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- Motion, Forces, and Energy (2005)

# Motion, Forces, and Energy (2005)

### 1: Motion and Momentum

Air Track

Adjust the mass and velocity of two gliders on a frictionless air track. Measure the velocity, momentum, and kinetic energy of each glider as they approach each other and collide. Collisions can be elastic or inelastic. 5 Minute Preview

Distance-Time Graphs - Metric

Create a graph of a runner's position versus time and watch the runner complete a 40-meter dash based on the graph you made. Notice the connection between the slope of the line and the speed of the runner. What will the runner do if the slope of the line is zero? What if the slope is negative? Add a second runner (a second graph) and connect real-world meaning to the intersection of two graphs. 5 Minute Preview

Force and Fan Carts

Explore the laws of motion using a simple fan cart. Use the buttons to select the speed of the fan and the surface, and press Play to begin. You can drag up to three objects onto the fan cart. The speed of the cart is displayed with a speedometer and recorded in a table and a graph. 5 Minute Preview

Free Fall Tower

Recreate Galileo's famous experiment by dropping objects off the Tower of Pisa. You can drop ping pong balls, golf balls, soccer balls or watermelons. Objects can be dropped in air or no air, with or without a parachute. The speed of each object is shown on a speedometer and a graph. 5 Minute Preview

Free-Fall Laboratory

Investigate the motion of an object as it falls to the ground. A variety of objects can be compared, and their motion can be observed in a vacuum, in normal air, and in denser air. The position, velocity, and acceleration are measured over time, and the forces on the object can be displayed. Using the manual settings, the mass, radius, height, and initial velocity of the object can be adjusted, as can the air density and wind. 5 Minute Preview

Measuring Motion

Go on an African safari and observe a variety of animals walking and running across the savanna. Videotape the animals, and then play back the videotape to estimate animal speeds. Which animals run fastest? 5 Minute Preview

### 2: Force and Newton's Laws

Atwood Machine

Measure the height and velocity of two objects connected by a massless rope over a pulley. Observe the forces acting on each mass throughout the simulation. Calculate the acceleration of the objects, and relate these calculations to Newton's Laws of Motion. The mass of each object can be manipulated, as well as the mass and radius of the pulley. 5 Minute Preview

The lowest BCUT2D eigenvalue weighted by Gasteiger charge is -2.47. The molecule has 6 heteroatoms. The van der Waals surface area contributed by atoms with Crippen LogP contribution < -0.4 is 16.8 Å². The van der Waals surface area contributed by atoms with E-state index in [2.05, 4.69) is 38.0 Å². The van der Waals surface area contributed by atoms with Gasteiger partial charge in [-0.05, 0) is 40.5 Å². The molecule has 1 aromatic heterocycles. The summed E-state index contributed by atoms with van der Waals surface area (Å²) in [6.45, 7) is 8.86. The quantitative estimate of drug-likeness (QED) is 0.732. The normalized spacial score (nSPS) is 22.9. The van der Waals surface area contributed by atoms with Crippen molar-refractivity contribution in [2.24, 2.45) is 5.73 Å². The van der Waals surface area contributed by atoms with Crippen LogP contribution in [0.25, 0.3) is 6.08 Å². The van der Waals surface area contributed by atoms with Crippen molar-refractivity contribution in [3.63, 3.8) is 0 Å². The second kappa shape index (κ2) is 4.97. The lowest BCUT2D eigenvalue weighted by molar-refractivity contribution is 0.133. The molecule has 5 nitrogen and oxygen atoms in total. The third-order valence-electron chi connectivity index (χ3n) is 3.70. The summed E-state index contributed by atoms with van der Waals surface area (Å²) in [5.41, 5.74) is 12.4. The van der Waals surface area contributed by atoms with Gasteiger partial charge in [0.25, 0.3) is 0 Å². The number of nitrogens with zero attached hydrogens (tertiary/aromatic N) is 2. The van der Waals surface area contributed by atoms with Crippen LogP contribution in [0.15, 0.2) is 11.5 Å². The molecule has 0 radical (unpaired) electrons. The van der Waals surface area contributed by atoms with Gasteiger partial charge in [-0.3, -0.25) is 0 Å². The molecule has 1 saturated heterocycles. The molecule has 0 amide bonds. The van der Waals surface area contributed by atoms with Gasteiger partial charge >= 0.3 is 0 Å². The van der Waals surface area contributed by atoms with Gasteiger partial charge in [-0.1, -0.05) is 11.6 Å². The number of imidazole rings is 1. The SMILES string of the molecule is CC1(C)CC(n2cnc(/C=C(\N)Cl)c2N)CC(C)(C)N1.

Fan Cart Physics

Gain an understanding of Newton's Laws by experimenting with a cart (on which up to three fans are placed) on a linear track. The cart has a mass, as does each fan. The fans exert a constant force when switched on, and the direction of the fans can be altered as the position, velocity, and acceleration of the cart are measured. 5 Minute Preview

Force and Fan Carts

Explore the laws of motion using a simple fan cart. Use the buttons to select the speed of the fan and the surface, and press Play to begin. You can drag up to three objects onto the fan cart. The speed of the cart is displayed with a speedometer and recorded in a table and a graph. 5 Minute Preview

Weight and Mass

Use a balance to measure mass and a spring scale to measure the weight of objects. Compare the masses and weights of objects on Earth, Mars, Jupiter, and the Moon. 5 Minute Preview

### 3: Forces and Fluids

Archimedes' Principle

Place weights into a boat and see how far the boat sinks into a tank of liquid. The depth of the boat can be measured, as well as the amount of liquid displaced. The dimensions of the boat and the density of the liquid can be adjusted. See how much weight the boat can hold before it sinks to the bottom! 5 Minute Preview

Coastal Winds and Clouds - Metric

Observe daily weather conditions in a coastal region. Measure temperatures and wind speeds at any location and use this data to map convection currents that form during the day and night. Explain the origin of land breezes and sea breezes. 5 Minute Preview

Conduction and Convection

Two flasks hold colored water, one yellow and the other blue. Set the starting temperature of each flask, choose a type of material to connect the flasks, and see how quickly the flasks heat up or cool down. The flasks can be connected with a hollow pipe, allowing the water in the flasks to mix, or a solid chunk that transfers heat but prevents mixing. 5 Minute Preview

Density Laboratory

With a scale to measure mass, a graduated cylinder to measure volume, and a large beaker of liquid to observe flotation, the relationship between mass, volume, density, and flotation can be investigated. The density of the liquid in the beaker can be adjusted, and a variety of objects can be studied during the investigation. 5 Minute Preview

Determining Density via Water Displacement

Drop objects in a beaker that is filled with water, and measure the water that flows over the edge. Using Archimedes' principle, determine the density of objects based on the amount of displaced water. 5 Minute Preview

### 4: Work and Simple Machines

Ants on a Slant (Inclined Plane)

Lift food using ants with the help of a slanted stick. The steepness of the stick, the number of ants, and the size of the item being lifted can be varied. Observe the effect of friction on sliding objects. 5 Minute Preview